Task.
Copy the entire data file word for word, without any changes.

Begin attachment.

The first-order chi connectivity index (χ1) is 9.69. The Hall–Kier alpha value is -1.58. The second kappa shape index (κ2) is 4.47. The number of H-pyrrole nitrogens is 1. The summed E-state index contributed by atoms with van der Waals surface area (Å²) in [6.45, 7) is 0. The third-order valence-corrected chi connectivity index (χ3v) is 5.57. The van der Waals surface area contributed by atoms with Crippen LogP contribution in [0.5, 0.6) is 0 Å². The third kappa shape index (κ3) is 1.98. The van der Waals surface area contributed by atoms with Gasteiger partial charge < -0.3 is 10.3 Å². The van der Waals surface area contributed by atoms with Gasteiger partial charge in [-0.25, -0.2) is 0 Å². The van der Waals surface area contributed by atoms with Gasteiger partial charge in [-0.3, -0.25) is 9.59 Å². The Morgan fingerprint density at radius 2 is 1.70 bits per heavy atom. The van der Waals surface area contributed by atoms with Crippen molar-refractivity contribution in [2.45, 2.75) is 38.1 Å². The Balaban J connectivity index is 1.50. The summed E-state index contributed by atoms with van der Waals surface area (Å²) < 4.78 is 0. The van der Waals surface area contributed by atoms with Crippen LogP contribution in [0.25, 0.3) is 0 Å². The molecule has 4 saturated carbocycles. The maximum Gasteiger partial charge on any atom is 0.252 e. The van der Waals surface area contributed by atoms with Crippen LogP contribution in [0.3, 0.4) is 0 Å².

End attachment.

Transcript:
The first-order chi connectivity index (χ1) is 9.69. The Hall–Kier alpha value is -1.58. The second kappa shape index (κ2) is 4.47. The number of H-pyrrole nitrogens is 1. The summed E-state index contributed by atoms with van der Waals surface area (Å²) in [6.45, 7) is 0. The third-order valence-corrected chi connectivity index (χ3v) is 5.57. The van der Waals surface area contributed by atoms with Crippen LogP contribution in [0.5, 0.6) is 0 Å². The third kappa shape index (κ3) is 1.98. The van der Waals surface area contributed by atoms with Gasteiger partial charge < -0.3 is 10.3 Å². The van der Waals surface area contributed by atoms with Gasteiger partial charge in [-0.25, -0.2) is 0 Å². The van der Waals surface area contributed by atoms with Gasteiger partial charge in [-0.3, -0.25) is 9.59 Å². The Morgan fingerprint density at radius 2 is 1.70 bits per heavy atom. The van der Waals surface area contributed by atoms with Crippen molar-refractivity contribution in [2.45, 2.75) is 38.1 Å². The Balaban J connectivity index is 1.50. The summed E-state index contributed by atoms with van der Waals surface area (Å²) < 4.78 is 0. The van der Waals surface area contributed by atoms with Crippen LogP contribution in [0.25, 0.3) is 0 Å². The molecule has 4 saturated carbocycles. The maximum Gasteiger partial charge on any atom is 0.252 e. The van der Waals surface area contributed by atoms with Crippen LogP contribution in [0.3, 0.4) is 0 Å².